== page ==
Archive for the ‘Mechanics’ Category

Combining Metamaterial Design with Multimaterials

As we reported on July 28, metamaterial design provides innovative solutions of functional movement to otherwise solid constructs in 3D printing.

According to a recent study published in MIT News, researchers investigating the properties of multimaterial 3D prints have been able to determine specific property capacities available within tiny cube structures utilizing materials combined by the printing process.

Thanks to MIT’s Computer Science and Artificial Intelligence Laboratory (CSAIL), which is supported in part by the U.S. Defense Advanced Research Projects Agency’s (DARPA) SIMPLEX program, researchers have been able to use algorithmic calculations to determine design schematics involving the properties of the materials used and their likely result in terms of flexibility and endurance.

The algorithmic-generated designs are gauged for stress tolerances using Young’s Modulus and Poisson’s Ratio for uniaxial tension. The diagram below displays a variety of structural designs and the results of their tests.

Combining Metamaterial Cesign with Multimaterials

Examples of multimaterial patterns possible through optomization. Image via Zhu, Skouras, Chen & Matusik

CSAIL’s Bo Zhu, the primary author of the study, commented in the article, “Conventionally, people design 3-D prints manually. But when you want to have some higher-level goal — for example, you want to design a chair with maximum stiffness or design some functional soft [robotic] gripper — then intuition or experience is maybe not enough. Topology optimization, which is the focus of our paper, incorporates the physics and simulation in the design loop. The problem for current topology optimization is that there is a gap between the hardware capabilities and the software. Our algorithm fills that gap.”

For more information on the study, see this article at

The Daily 3D Detail: Making 3D printed parts stronger

Posted by Franka Schoening On July - 24 - 2017

Brandon Sweeney and Blake Tiepel in action

Brandon Sweeney, a Doctoral Student in the Department of Materials Science and Engineering at Texas A&M University and his advisor Dr. Micah Green, discovered a new technique to increase the durability of 3D printed parts. The process welds the layers together with the use of microwaves, increasing the pieces’ adaptability to real life manufacturing demands.

3D printers create objects by layering filament in the desired shape. These thin layers increase the possibility of fractures, limiting the applicability of some objects in the real world. While working on a different project, Sweeney was inspired to use carbon nanotubes and microwaves to weld the layers into one solid, more stable, part.

By adding the carbon nanotube to the outside of the filament, the composite gets embedded in the part during the printing process. A monitored heat source bonds the layers together, without melting the entire object.

In cooperation with Essentium Materials, the team hopes to integrate the electromagnetic welding process into the actual 3D printers. Find the article and video on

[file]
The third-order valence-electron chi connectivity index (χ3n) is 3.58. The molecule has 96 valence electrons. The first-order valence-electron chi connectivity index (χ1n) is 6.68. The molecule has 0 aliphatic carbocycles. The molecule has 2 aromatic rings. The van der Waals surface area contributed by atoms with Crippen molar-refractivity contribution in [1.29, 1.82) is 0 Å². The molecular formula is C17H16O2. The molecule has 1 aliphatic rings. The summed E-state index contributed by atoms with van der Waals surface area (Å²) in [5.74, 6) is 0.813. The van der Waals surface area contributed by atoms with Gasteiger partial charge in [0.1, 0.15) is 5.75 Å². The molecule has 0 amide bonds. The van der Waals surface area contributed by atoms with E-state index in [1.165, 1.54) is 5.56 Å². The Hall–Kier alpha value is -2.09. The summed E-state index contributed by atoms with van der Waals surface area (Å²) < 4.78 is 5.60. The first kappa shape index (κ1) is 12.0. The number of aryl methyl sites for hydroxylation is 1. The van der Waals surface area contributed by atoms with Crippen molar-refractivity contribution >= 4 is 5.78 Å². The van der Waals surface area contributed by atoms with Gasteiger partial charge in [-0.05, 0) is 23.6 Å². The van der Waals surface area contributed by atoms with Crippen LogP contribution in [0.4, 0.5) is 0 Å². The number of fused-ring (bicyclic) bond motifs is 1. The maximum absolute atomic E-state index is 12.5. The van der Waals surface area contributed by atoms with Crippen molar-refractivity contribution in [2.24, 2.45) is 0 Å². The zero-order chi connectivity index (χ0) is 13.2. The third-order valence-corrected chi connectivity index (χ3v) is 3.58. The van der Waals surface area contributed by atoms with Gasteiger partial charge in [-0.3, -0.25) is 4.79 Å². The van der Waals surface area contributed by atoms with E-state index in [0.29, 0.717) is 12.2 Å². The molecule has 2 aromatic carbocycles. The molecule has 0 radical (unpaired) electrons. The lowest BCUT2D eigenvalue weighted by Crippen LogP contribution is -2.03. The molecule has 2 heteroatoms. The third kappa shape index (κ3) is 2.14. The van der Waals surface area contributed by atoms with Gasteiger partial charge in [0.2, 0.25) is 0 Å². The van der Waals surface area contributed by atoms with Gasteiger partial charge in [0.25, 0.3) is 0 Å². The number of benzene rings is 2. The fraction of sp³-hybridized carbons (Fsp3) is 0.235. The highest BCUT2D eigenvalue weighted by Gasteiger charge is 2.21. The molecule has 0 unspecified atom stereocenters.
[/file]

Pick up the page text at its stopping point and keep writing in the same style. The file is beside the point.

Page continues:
The Autonomous Farting Octopus Robot

Posted by Editor On August - 28 - 2016

Studies conducted at Harvard John A. Paulson School of Engineering and Applied Sciences 3D-printed a soft robot operating through microfluid technology

Here Come the Soft Robots

Jennifer A. Lewis, the Hansjorg Wyss Professor of Biologically Inspired Engineering at the Harvard John A. Paulson School of Engineering and Applied Sciences, commented on the project led by Robert Wood, the Charles River Professor of Engineering and Applied Sciences: “Through our hybrid assembly approach, we were able to 3D print each of the functional components required within the soft robot body, including the fuel storage, power, and actuation, in a rapid manner. The ‘octobot’ is a simple embodiment designed to demonstrate our integrated design and additive fabrication strategy for embedding autonomous functionality.”

The octobot’s farting, or gas emission, is a result of the microfluid technology involving hydrogen peroxide that went into the robot’s design to operate its limbs. Scientists are most excited however in embodying chip operation without requiring rigid circuitry.

For more on the report and its significance as a breakthrough into soft-bodied robots, see:

For the original study printed in the international weekly journal of science, Nature, visit:

MatterHackers Launches 3D Design Competition

Posted by Editor On August - 25 - 2016

Brandy Leigh Scott announces the Within Reach Design Challenge launched by MatterHackers that will give designers a chance to help others live better lives

The story made headline news on ABC7 with an interview with MatterHacker’s Mara Hitner and David Gaylord explaining the design challenge and its origin.

The challenge origin is on behalf of Hitner’s friend Brandy Leigh Scott, who suffers from Dupuytren’s contracture, a rare condition that causes the hands to bind into fists. Everyday items such as round doorknobs create challenges to function normally for people like Scott. MatterHacker has initiated the Within Reach Design Challenge for two categories of 3D designers, adult and youth-aged, to submit their ideas for design improvement of commonplace objects or original tools to assist people with limited use of their hands. Prizes include 3D printers from Ultimaker, MatterControl T10 3D Printer Controllers, MatterHackers PRO Series Filament, and MatterHackers gift cards.

To find out more about how to enter the Within Reach Design Challenge, visit MatterHackers at

    In pursuit of the world’s best bike.

    At an event held at the Renishaw Innovation Centre in Gloucestershire in May 2016, Robot Bike Co’s CEO Ed Haythornthwaite launches the R160, a customizable mountain bike frame.